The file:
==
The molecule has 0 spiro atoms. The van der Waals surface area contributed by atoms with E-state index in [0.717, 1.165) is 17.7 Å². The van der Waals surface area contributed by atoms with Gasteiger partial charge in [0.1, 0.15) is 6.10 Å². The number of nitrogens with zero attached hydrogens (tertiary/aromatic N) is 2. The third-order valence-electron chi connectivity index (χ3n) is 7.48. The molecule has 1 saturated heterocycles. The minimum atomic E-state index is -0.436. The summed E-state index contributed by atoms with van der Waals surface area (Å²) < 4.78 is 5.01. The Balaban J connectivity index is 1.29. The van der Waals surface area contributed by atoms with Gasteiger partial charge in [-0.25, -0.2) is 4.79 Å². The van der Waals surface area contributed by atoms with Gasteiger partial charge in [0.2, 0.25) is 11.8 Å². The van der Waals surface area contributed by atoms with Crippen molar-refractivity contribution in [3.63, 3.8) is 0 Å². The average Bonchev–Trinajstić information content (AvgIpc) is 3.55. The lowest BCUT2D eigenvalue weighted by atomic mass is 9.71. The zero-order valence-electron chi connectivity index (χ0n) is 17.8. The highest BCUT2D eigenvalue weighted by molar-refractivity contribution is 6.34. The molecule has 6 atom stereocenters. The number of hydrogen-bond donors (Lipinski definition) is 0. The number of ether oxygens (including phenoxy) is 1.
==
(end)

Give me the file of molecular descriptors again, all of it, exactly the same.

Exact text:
The molecule has 0 spiro atoms. The van der Waals surface area contributed by atoms with E-state index in [0.717, 1.165) is 17.7 Å². The van der Waals surface area contributed by atoms with Gasteiger partial charge in [0.1, 0.15) is 6.10 Å². The number of nitrogens with zero attached hydrogens (tertiary/aromatic N) is 2. The third-order valence-electron chi connectivity index (χ3n) is 7.48. The molecule has 1 saturated heterocycles. The minimum atomic E-state index is -0.436. The summed E-state index contributed by atoms with van der Waals surface area (Å²) < 4.78 is 5.01. The Balaban J connectivity index is 1.29. The van der Waals surface area contributed by atoms with Gasteiger partial charge in [-0.25, -0.2) is 4.79 Å². The van der Waals surface area contributed by atoms with Gasteiger partial charge in [0.2, 0.25) is 11.8 Å². The van der Waals surface area contributed by atoms with Crippen molar-refractivity contribution in [3.63, 3.8) is 0 Å². The average Bonchev–Trinajstić information content (AvgIpc) is 3.55. The lowest BCUT2D eigenvalue weighted by atomic mass is 9.71. The zero-order valence-electron chi connectivity index (χ0n) is 17.8. The highest BCUT2D eigenvalue weighted by molar-refractivity contribution is 6.34. The molecule has 6 atom stereocenters. The number of hydrogen-bond donors (Lipinski definition) is 0. The number of ether oxygens (including phenoxy) is 1.